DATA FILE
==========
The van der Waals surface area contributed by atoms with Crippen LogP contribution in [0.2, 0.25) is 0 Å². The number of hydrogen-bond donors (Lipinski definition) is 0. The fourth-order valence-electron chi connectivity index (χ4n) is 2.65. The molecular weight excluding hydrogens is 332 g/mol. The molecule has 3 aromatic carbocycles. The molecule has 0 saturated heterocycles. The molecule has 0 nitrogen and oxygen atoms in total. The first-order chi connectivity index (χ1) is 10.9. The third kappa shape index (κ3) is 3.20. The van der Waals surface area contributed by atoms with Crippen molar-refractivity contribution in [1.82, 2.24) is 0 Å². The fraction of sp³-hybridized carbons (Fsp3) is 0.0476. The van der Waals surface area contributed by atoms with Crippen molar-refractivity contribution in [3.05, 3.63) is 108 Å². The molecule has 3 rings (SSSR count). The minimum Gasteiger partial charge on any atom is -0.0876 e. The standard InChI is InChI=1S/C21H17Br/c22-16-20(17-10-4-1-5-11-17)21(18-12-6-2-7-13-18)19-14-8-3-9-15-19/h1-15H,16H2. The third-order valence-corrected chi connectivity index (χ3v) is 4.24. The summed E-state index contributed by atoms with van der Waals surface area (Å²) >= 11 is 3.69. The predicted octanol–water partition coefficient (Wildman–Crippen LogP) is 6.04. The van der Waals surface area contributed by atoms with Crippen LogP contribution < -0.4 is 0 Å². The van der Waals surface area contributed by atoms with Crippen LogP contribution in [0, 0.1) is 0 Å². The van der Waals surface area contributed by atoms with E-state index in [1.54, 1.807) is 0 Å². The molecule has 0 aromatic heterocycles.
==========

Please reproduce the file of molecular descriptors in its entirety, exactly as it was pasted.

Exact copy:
The van der Waals surface area contributed by atoms with Crippen LogP contribution in [0.2, 0.25) is 0 Å². The number of hydrogen-bond donors (Lipinski definition) is 0. The fourth-order valence-electron chi connectivity index (χ4n) is 2.65. The molecular weight excluding hydrogens is 332 g/mol. The molecule has 3 aromatic carbocycles. The molecule has 0 saturated heterocycles. The molecule has 0 nitrogen and oxygen atoms in total. The first-order chi connectivity index (χ1) is 10.9. The third kappa shape index (κ3) is 3.20. The van der Waals surface area contributed by atoms with Crippen molar-refractivity contribution in [1.82, 2.24) is 0 Å². The fraction of sp³-hybridized carbons (Fsp3) is 0.0476. The van der Waals surface area contributed by atoms with Crippen molar-refractivity contribution in [3.05, 3.63) is 108 Å². The molecule has 3 rings (SSSR count). The minimum Gasteiger partial charge on any atom is -0.0876 e. The standard InChI is InChI=1S/C21H17Br/c22-16-20(17-10-4-1-5-11-17)21(18-12-6-2-7-13-18)19-14-8-3-9-15-19/h1-15H,16H2. The third-order valence-corrected chi connectivity index (χ3v) is 4.24. The summed E-state index contributed by atoms with van der Waals surface area (Å²) >= 11 is 3.69. The predicted octanol–water partition coefficient (Wildman–Crippen LogP) is 6.04. The van der Waals surface area contributed by atoms with Crippen LogP contribution < -0.4 is 0 Å². The van der Waals surface area contributed by atoms with Crippen LogP contribution in [0, 0.1) is 0 Å². The van der Waals surface area contributed by atoms with E-state index in [1.54, 1.807) is 0 Å². The molecule has 0 aromatic heterocycles.